The mayor of a small Washington state city told a police officer named "Jose" to use the name "Joseph" in interactions with the public to avoid a name the mayor deemed "too Hispanic," according to an allegation made at a Tuesday City Council meeting. A video of the Tonasket, Washington, City Council meeting published by the Omak-Okanogan County Chronicle shows former Officer Jose Perez telling council members that Mayor Dennis Brown had previously said to him, "I changed your name from 'Jose' to 'Joseph,' because 'Jose' sounds too stereotypical ... It sounds too Hispanic."
Brown told the Spokesman-Review on Thursday that the allegations were not true: “I asked him what he would prefer to be called. He didn’t say anything at the time,” the publication reports.
In the video of the meeting, Brown offers several explanations, saying that Perez "goes by both" names and that Joseph is "just (a) translation."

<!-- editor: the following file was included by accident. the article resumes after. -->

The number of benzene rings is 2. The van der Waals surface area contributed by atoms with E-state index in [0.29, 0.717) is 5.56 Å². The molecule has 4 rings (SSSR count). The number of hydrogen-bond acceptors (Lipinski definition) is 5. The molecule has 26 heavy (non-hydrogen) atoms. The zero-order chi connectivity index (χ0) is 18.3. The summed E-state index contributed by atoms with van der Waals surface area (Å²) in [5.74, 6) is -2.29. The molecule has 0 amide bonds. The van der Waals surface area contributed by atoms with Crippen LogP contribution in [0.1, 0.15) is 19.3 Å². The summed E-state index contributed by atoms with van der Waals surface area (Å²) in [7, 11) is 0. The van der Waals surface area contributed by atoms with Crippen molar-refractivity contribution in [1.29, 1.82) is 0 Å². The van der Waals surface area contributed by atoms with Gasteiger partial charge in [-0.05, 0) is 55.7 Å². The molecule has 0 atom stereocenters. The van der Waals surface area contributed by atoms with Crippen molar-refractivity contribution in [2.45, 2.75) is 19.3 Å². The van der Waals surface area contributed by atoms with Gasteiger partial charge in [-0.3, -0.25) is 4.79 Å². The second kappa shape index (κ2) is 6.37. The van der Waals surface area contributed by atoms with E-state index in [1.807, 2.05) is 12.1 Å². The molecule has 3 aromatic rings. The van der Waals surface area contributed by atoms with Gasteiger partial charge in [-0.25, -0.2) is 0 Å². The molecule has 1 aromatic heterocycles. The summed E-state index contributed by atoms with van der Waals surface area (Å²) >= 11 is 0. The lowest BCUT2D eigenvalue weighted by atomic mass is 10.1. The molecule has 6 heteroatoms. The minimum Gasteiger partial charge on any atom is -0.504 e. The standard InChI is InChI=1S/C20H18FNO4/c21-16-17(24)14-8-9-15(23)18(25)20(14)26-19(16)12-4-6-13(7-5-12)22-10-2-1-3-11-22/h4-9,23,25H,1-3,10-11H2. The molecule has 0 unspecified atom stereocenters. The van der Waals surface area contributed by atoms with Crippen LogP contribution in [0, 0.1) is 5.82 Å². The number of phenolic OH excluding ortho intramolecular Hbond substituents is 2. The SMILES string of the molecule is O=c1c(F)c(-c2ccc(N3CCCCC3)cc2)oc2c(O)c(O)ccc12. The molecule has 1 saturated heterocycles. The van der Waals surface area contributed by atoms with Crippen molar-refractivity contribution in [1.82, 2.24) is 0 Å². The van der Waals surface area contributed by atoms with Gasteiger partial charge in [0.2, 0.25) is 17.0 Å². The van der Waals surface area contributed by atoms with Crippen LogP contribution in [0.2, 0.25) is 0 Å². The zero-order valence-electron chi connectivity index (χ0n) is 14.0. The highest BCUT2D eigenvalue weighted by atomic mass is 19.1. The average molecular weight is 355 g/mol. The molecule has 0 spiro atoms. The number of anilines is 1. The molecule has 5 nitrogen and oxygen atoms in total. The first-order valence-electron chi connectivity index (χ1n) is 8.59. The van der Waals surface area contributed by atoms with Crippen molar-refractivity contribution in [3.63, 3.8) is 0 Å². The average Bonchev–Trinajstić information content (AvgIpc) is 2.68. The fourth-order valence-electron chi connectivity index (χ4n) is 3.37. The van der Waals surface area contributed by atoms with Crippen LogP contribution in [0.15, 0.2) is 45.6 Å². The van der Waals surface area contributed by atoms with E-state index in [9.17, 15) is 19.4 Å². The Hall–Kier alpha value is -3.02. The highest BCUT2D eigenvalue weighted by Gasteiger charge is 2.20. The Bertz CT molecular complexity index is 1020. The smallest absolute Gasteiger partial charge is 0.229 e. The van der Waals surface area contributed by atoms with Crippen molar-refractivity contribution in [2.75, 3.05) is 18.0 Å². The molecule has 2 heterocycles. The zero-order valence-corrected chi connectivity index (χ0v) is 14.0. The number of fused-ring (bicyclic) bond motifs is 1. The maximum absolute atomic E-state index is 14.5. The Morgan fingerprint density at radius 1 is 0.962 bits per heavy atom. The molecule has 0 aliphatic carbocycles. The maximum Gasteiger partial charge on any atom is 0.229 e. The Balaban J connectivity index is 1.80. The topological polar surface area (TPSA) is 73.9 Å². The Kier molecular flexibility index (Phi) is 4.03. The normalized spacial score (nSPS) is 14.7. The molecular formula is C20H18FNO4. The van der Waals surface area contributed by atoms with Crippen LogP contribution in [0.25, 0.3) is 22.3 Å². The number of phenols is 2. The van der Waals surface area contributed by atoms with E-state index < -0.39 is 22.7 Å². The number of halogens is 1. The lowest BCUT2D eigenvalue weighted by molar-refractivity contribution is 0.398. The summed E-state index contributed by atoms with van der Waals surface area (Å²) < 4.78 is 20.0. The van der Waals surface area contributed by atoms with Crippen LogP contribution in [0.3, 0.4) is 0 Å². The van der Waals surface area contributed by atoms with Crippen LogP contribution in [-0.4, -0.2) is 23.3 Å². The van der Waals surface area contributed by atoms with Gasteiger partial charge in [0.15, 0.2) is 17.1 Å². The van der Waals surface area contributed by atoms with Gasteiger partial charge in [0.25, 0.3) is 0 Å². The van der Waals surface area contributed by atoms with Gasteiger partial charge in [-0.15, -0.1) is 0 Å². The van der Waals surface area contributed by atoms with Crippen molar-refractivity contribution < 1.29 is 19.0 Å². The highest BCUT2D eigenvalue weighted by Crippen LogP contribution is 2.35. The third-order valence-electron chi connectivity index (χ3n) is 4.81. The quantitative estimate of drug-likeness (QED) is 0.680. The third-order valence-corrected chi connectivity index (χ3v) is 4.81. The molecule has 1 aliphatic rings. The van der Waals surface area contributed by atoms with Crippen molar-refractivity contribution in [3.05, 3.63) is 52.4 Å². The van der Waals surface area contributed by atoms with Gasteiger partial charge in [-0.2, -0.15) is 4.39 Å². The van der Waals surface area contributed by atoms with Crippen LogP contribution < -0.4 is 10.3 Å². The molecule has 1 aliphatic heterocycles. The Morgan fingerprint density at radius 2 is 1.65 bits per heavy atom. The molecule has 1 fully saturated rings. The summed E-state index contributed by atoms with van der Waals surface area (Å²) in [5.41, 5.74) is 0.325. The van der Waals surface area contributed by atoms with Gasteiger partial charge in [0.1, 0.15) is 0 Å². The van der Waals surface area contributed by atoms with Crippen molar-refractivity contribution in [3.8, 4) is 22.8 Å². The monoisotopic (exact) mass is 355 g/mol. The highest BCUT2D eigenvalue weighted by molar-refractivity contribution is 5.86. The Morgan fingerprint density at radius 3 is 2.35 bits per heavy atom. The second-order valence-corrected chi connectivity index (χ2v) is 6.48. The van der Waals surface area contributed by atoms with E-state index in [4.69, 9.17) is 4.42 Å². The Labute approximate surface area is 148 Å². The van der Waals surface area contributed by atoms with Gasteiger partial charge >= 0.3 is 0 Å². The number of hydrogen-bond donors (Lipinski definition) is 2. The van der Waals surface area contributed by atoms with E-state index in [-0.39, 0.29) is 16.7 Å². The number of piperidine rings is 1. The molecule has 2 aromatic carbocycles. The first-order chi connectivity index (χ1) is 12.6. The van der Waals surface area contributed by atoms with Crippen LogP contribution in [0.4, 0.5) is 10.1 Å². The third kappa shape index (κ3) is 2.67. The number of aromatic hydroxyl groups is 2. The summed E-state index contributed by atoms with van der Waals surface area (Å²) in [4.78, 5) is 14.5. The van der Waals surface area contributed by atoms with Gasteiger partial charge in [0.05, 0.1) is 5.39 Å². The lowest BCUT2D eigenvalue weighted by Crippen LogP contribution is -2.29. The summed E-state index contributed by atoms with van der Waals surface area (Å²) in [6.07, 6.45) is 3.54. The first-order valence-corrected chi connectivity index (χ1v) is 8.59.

Brown disbanded the town's small police department — which included Perez — last week, leaving residents to rely on the Okanogan County sheriff's office for limited law enforcement, The Spokesman-Review reports.
During the meeting, Perez alleges that Brown told him to introduce himself to the public as "Joseph" and that he corrected Perez when he used his real name in an interaction with a citizen.
Brown has faced votes of no confidence and calls for his resignation from council members, the Chronicle reported Thursday .
"Asking Jose Perez to refer to himself as Joseph is appalling," Councilwoman Jill Ritter said.
"Your answers to questions from this council and the public have not been consistent or truthful at times," Ritter said. "I will not allow your lies to drag me and this council down and reflect poorly on all of us."
Brown did not immediately respond to a request for comment from USA TODAY.